Guidelines will standardize treatment across U.S. and Canada and improve patient outcomes
New consensus guidelines for the management of acetaminophen poisoning published in JAMA Network Open are now available to be used by Poison Centers and hospitals in the U.S. and Canada. Acetaminophen overdose continues to be a leading cause of accidental and intentional poisoning, with more than 80,000 cases reported in 2021 to U.S. Poison Centers. When not treated properly, acetaminophen poisoning causes liver failure and death.
For the first time-ever a panel of more than twenty experts were convened from America’s Poison Centers, American Academy of Clinical Toxicology (AACT), American College of Medical Toxicology (ACMT), and the Canadian Association of Poison Centres & Clinical Toxicologists (CAPCCT) to develop consensus guidelines for the treatment of acetaminophen poisoning. The guidelines were developed through a systematic review of the medical literature, including existing guidelines and 278 publications.
“These guidelines address a critical gap in the care and treatment of patients with acetaminophen poisoning, and are a significant achievement for the medical and public health community,” said Richard Dart, MD, PhD, Director of the Rocky Mountain Poison Center and chairperson of the acetaminophen panel. “Standardized guidelines will ensure that patients receive life-saving treatment sooner, resulting in better patient care and outcomes, and has the potential to save costs by reducing the length of hospital stays.”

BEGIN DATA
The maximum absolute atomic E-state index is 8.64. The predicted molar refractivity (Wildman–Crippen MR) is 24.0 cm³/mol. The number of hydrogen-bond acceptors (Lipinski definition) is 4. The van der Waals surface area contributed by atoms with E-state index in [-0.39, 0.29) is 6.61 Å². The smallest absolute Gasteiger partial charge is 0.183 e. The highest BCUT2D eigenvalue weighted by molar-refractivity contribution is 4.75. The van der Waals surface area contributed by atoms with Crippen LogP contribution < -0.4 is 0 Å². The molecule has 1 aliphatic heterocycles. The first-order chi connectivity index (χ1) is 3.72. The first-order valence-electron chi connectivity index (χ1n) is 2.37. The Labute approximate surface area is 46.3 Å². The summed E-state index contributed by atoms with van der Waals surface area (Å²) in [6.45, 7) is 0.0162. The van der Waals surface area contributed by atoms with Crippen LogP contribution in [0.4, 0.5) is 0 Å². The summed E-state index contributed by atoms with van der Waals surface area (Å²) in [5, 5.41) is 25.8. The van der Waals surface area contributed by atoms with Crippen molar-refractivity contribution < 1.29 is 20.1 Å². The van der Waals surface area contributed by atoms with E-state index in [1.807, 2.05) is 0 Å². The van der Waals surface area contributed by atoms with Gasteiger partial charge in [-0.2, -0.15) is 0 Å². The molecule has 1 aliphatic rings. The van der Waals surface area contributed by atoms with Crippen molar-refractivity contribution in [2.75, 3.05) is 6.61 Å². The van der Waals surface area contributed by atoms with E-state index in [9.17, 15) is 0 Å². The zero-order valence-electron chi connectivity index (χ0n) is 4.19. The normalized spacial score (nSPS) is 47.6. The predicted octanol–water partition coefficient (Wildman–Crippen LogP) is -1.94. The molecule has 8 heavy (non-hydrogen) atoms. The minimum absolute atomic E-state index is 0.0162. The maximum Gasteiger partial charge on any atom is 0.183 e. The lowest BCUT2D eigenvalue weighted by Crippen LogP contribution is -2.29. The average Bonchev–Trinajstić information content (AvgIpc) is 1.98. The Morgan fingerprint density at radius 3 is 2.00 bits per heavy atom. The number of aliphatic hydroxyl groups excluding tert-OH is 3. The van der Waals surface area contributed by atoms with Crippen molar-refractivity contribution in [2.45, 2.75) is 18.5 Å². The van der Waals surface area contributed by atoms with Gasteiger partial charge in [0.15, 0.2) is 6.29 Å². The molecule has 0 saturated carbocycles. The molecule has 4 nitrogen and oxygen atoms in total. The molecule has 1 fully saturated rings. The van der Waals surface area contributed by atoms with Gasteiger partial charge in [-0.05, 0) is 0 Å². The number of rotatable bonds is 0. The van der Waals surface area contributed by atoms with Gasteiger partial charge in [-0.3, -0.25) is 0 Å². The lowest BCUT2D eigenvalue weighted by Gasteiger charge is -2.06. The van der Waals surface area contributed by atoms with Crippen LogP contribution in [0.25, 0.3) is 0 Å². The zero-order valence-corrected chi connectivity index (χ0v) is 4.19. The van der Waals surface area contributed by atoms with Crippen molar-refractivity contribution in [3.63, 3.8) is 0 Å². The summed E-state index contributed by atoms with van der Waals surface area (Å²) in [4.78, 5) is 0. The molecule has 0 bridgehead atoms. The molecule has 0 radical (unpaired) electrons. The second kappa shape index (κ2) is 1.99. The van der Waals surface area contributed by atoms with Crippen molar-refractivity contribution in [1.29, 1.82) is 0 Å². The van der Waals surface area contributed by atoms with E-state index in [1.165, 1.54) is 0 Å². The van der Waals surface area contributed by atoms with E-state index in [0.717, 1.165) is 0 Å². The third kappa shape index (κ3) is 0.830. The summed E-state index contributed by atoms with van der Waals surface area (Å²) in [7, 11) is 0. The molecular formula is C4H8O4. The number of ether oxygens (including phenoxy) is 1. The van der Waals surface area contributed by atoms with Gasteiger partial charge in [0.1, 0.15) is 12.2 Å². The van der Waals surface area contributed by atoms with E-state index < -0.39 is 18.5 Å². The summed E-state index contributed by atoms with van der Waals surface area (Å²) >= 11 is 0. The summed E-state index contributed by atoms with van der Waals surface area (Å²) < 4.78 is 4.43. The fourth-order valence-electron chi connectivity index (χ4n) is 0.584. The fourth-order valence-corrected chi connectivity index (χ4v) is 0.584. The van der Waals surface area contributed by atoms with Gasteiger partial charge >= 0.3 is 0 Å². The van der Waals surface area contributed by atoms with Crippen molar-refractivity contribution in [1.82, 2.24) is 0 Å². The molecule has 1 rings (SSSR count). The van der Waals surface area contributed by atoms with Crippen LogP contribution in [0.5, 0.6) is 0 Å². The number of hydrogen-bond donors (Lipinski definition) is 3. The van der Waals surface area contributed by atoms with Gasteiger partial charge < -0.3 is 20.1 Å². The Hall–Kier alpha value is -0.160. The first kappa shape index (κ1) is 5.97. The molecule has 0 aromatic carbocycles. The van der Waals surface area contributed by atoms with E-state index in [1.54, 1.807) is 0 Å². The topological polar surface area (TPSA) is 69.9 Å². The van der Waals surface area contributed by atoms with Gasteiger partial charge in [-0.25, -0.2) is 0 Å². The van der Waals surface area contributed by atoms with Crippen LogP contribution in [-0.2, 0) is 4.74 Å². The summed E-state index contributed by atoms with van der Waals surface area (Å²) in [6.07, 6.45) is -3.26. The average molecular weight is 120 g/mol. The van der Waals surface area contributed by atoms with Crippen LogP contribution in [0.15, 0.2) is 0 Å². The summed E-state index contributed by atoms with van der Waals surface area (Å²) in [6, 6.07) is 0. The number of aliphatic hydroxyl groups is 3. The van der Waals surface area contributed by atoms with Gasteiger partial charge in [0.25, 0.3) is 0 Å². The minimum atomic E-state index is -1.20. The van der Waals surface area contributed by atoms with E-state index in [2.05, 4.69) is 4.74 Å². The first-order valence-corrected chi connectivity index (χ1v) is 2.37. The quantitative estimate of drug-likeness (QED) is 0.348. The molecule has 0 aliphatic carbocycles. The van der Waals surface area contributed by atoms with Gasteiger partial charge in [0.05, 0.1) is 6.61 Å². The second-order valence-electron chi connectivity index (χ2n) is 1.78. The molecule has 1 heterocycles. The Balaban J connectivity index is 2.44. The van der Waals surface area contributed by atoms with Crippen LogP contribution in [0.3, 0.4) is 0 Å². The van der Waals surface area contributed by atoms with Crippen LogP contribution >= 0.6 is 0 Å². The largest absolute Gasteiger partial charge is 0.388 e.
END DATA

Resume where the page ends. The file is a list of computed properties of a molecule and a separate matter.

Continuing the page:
The guidelines addressed the following topics:
- Assessing risk of liver injury
- Recommended dosage and administration of activated charcoal and N-Acetylcysteine (NAC), which are used to treat acetaminophen overdose
- Special populations (i.e. pregnant persons, children)
- Assessing and treating high-risk ingestions (formerly called "massive overdose”)
“I want to extend a huge congratulations to all the members of the panel who participated in the development of these guidelines,” said Carol DesLauriers, PharmD, Board President, America’s Poison Centers and Assistant Vice President of the Illinois Poison Center and Illinois Health and Hospital Association. “This milestone is a testament to the hard work and collaboration among the different organizations. More importantly, it will help us drive our collective public health mission forward, and reduce the number of poison-related health emergencies.”
To read a full copy of the new guidelines, visit JAMA Network Open.
For questions related to acetaminophen or emergency assistance, contact:
- Poison Help at 1-800-222-1222 to speak with a poison expert, or
- Visit PoisonHelp.org (the official website for America’s Poison Centers) for resources and support.